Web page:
Lismore. Tuesday, 12.40pm
‘G’day Stephen.’ (That’s my alias.)
‘Hello. How are you?’ I say.
‘I’m fine. And you?’
‘I’m fine too. Thank you.’
‘You’re welcome,’ she says.
She has the English greeting ritual down pat. She has learned well.
One of the things I do is teach English to those whose first language is not English. It’s the world language now. Most English conversations taking place on the planet at the moment are between non-native English speakers.
I’m sitting under a tree. It’s a pleasant setting. The university has created a beautiful natural environment in which to set its campus. Once, in this very tree, I spotted a huge carpet snake draped over the lower fork. My classroom being nearby, I quickly gathered the students, who were thrilled to see the dozing snake.
I am fortunate to meet young adults from around the world. They are at an age just before the capitalist, planet-gorging, heart-breaking system grabs them. They still retain the sparkling humanity of their childhood, and have faith in the future. (I don’t think I share that faith.)
‘I can sit with you?’
‘Sure. I’m just having some lunch.’
‘This is a beautiful view. I have lunch too.’
She sits down.
I am impressed by these young adults: They have a natural honesty, are developing specialised and sophisticated skills (a hallmark of our species), but have little idea about the world they are entering.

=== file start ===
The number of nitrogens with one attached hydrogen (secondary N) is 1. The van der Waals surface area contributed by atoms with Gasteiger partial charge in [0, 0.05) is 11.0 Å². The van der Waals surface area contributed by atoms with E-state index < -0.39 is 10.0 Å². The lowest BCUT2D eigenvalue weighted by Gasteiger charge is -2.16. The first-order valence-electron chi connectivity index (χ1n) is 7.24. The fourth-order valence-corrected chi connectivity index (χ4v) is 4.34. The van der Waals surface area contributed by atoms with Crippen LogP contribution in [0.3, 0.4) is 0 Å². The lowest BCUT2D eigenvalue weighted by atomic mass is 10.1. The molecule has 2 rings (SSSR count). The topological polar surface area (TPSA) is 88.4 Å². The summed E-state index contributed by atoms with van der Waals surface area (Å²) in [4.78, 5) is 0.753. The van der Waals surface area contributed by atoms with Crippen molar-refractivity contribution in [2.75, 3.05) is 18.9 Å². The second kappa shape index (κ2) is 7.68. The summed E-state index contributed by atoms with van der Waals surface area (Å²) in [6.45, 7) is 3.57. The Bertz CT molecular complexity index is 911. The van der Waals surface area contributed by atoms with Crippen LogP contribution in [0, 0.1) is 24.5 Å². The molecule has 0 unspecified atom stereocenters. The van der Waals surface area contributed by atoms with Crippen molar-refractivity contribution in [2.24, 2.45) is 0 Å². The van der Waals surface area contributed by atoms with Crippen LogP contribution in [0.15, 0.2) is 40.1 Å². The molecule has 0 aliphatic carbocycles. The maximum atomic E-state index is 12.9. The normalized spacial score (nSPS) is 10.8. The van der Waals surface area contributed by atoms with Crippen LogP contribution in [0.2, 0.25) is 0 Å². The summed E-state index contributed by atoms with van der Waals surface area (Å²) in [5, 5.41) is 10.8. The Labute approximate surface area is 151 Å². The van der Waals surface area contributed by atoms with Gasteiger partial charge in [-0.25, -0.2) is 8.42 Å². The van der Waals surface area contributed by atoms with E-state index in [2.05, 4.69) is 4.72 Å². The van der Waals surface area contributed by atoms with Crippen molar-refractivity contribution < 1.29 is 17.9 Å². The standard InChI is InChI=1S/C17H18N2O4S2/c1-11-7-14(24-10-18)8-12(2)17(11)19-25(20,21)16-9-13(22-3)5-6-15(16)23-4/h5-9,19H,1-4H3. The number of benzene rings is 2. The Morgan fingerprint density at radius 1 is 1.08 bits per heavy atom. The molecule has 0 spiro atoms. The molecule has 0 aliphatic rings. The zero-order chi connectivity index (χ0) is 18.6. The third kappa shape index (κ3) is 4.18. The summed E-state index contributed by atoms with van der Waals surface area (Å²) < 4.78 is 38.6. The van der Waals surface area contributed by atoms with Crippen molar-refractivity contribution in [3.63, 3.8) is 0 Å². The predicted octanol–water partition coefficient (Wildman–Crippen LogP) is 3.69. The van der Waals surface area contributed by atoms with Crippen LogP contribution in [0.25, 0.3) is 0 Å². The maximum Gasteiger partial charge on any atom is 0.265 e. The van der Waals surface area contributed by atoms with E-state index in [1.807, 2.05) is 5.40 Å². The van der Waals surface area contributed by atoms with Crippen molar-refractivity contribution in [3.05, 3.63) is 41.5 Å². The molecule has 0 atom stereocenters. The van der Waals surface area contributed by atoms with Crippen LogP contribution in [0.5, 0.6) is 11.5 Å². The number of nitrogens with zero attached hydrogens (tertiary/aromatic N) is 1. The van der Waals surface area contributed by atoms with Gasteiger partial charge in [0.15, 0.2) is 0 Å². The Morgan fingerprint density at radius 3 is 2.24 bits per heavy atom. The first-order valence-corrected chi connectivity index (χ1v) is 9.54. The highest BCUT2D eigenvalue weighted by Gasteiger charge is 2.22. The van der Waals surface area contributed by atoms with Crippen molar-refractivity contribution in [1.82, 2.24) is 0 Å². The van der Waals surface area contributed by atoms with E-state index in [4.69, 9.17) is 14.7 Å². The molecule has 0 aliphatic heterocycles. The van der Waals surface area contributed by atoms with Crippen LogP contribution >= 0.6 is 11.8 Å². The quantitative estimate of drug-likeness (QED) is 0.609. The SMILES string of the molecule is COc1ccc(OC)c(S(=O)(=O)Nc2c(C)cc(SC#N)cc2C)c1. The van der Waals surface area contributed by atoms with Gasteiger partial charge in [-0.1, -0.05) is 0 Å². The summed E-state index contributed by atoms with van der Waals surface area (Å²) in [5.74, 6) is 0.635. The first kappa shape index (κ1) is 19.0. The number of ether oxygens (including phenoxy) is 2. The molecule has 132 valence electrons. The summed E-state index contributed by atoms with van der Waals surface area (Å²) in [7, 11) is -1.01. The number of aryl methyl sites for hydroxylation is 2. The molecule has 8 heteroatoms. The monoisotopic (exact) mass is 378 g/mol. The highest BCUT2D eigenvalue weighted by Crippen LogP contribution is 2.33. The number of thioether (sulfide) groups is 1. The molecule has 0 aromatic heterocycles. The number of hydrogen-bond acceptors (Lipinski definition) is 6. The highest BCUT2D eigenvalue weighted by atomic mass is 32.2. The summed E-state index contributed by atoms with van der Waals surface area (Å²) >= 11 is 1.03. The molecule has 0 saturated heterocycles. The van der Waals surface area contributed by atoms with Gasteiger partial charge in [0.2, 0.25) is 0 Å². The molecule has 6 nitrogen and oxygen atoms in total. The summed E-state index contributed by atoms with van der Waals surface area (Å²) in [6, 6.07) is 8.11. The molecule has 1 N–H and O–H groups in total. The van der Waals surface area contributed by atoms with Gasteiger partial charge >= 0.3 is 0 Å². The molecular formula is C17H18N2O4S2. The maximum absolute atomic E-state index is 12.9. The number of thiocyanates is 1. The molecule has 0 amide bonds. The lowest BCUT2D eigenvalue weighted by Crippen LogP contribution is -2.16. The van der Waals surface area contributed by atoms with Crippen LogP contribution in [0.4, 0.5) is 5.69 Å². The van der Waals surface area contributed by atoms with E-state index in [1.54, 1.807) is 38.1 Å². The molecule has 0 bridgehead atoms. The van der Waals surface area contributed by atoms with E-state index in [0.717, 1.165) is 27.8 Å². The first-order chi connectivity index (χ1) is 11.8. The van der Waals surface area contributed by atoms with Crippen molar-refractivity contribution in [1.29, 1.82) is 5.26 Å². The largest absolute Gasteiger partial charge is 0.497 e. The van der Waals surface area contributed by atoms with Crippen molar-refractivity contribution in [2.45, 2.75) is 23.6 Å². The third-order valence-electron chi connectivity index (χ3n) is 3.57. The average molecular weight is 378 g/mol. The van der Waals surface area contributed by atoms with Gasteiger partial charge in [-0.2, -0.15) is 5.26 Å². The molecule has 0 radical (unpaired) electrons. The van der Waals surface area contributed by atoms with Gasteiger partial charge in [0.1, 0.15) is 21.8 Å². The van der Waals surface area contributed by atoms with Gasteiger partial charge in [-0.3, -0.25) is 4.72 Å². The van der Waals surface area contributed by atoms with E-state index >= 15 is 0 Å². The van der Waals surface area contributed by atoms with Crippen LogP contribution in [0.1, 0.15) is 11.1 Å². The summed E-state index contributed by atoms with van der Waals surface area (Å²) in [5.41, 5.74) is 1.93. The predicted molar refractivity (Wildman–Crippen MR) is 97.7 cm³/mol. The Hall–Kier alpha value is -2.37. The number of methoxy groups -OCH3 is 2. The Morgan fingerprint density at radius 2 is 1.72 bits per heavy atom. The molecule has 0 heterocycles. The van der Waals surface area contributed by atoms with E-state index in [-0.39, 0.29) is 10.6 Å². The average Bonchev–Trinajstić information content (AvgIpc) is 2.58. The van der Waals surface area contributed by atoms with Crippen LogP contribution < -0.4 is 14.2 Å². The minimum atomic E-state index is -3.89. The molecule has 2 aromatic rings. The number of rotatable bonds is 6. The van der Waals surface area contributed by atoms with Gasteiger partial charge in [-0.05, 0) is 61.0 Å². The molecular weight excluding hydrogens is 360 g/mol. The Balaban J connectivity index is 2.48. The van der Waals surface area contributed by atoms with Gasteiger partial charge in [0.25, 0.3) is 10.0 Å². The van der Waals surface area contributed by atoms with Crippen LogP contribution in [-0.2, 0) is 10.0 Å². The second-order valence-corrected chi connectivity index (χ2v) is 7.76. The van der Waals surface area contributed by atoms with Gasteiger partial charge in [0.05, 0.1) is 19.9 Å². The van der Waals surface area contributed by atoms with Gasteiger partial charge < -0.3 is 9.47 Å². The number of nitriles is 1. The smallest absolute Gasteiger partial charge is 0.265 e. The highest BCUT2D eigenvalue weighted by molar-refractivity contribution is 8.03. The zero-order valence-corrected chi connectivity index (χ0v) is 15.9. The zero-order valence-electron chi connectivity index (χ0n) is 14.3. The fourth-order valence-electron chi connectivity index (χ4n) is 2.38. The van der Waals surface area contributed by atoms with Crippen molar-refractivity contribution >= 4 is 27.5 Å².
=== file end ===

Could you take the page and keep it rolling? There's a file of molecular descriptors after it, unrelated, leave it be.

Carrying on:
‘What is your lunch?’ she asks.
‘This is a falafel wrap.’
‘It’s a little ball of… chickpeas, I think. From the Middle East.’
‘Oh. Middle East.’
I can see she’s not sure what Middle East is.
‘Lebanon, Syria, Iraq, Iran, Palestine, Egypt, Israel.’
‘Yes.’ And falafel.
The young adults believe in the dreams sold to them by business and government. They are yet to comprehend that the ruling paradigm is inherently anti-human, manipulated to feed the ever-expanding appetite of corporations at the expense of planetary health. (Corporations don’t have children, hence they don’t have an ethos that values climate stability over fiscal gain, happiness over wealth.)
After hundreds of millennia of human co-existence with the natural world, an insanity has traded sustainability for shareholder profit.
We fall quiet. We eat. I sip coffee. She sips something from a plastic packet. A wind rattles leaves.
I’ve been feeling low. I just can’t muster enough denial to mute the rising chorus of doom. Easter Islanders felled the last palm tree on their isolated island even though they knew it would be the downfall of their civilisation. This is a scary part of human nature: Our denial can override our common sense.
‘I have a cookie. I made it.’
She gives me half of her biscuit, cornflakes welded together with caramelised sugar.
‘Dessert,’ I say.
‘I like dessert too,’ she says. ‘Sweet things are good after main course.’
‘Your English is very good.’
‘Thank you for teaching me, Stephen.’
Okay, war still rages in the Middle East, the Australian government still wants to dig up fossil fuels despite its blah-blah in Paris, and there’s still fluoride in my coffee. But here and now, under the snake tree, sitting with a human from the other side of our planet, I feel better. She shares her cookie with me. And, somehow, magically, a little of her faith in the future reaches across to me as well.
Teaching is still mostly person to person. I like that. Person to person is the human way. Much passes between people that is not spoken. Person to person vitalises our humanity. Person to person creates a common sense that can resist the propaganda, the hard sell, the internetted separation, the insanity.
‘Thank you,’ I say.